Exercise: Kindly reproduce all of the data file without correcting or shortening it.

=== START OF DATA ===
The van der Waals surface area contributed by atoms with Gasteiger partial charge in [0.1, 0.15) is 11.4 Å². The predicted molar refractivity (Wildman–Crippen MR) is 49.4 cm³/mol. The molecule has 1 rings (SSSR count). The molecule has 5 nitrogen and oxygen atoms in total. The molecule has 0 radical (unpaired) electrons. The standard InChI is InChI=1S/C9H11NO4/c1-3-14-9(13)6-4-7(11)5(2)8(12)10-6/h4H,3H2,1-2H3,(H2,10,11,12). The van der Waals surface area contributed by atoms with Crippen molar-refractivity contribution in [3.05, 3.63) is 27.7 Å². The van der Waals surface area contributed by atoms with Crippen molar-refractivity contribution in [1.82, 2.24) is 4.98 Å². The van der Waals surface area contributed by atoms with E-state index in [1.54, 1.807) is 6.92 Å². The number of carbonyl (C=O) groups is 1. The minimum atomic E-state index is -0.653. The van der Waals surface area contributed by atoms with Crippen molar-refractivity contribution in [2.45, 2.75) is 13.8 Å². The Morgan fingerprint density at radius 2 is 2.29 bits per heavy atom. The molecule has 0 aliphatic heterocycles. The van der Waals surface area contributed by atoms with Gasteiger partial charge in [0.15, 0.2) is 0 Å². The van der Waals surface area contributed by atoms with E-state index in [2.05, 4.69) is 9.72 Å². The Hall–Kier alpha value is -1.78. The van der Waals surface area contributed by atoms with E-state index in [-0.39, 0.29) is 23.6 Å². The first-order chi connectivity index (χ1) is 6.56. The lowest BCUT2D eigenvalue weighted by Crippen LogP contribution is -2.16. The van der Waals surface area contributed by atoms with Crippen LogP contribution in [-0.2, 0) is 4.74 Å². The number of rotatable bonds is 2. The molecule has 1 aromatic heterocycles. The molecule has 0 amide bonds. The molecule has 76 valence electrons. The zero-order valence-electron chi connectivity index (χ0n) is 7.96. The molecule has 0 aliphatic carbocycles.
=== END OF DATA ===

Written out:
The van der Waals surface area contributed by atoms with Gasteiger partial charge in [0.1, 0.15) is 11.4 Å². The predicted molar refractivity (Wildman–Crippen MR) is 49.4 cm³/mol. The molecule has 1 rings (SSSR count). The molecule has 5 nitrogen and oxygen atoms in total. The molecule has 0 radical (unpaired) electrons. The standard InChI is InChI=1S/C9H11NO4/c1-3-14-9(13)6-4-7(11)5(2)8(12)10-6/h4H,3H2,1-2H3,(H2,10,11,12). The van der Waals surface area contributed by atoms with Crippen molar-refractivity contribution in [3.05, 3.63) is 27.7 Å². The van der Waals surface area contributed by atoms with Crippen molar-refractivity contribution in [1.82, 2.24) is 4.98 Å². The van der Waals surface area contributed by atoms with E-state index in [1.54, 1.807) is 6.92 Å². The number of carbonyl (C=O) groups is 1. The minimum atomic E-state index is -0.653. The van der Waals surface area contributed by atoms with Crippen molar-refractivity contribution in [2.45, 2.75) is 13.8 Å². The Morgan fingerprint density at radius 2 is 2.29 bits per heavy atom. The molecule has 0 aliphatic heterocycles. The van der Waals surface area contributed by atoms with Gasteiger partial charge in [0.15, 0.2) is 0 Å². The van der Waals surface area contributed by atoms with E-state index in [2.05, 4.69) is 9.72 Å². The Hall–Kier alpha value is -1.78. The van der Waals surface area contributed by atoms with E-state index in [-0.39, 0.29) is 23.6 Å². The first-order chi connectivity index (χ1) is 6.56. The lowest BCUT2D eigenvalue weighted by Crippen LogP contribution is -2.16. The van der Waals surface area contributed by atoms with Crippen LogP contribution in [-0.2, 0) is 4.74 Å². The number of rotatable bonds is 2. The molecule has 1 aromatic heterocycles. The molecule has 0 amide bonds. The molecule has 76 valence electrons. The zero-order valence-electron chi connectivity index (χ0n) is 7.96. The molecule has 0 aliphatic carbocycles.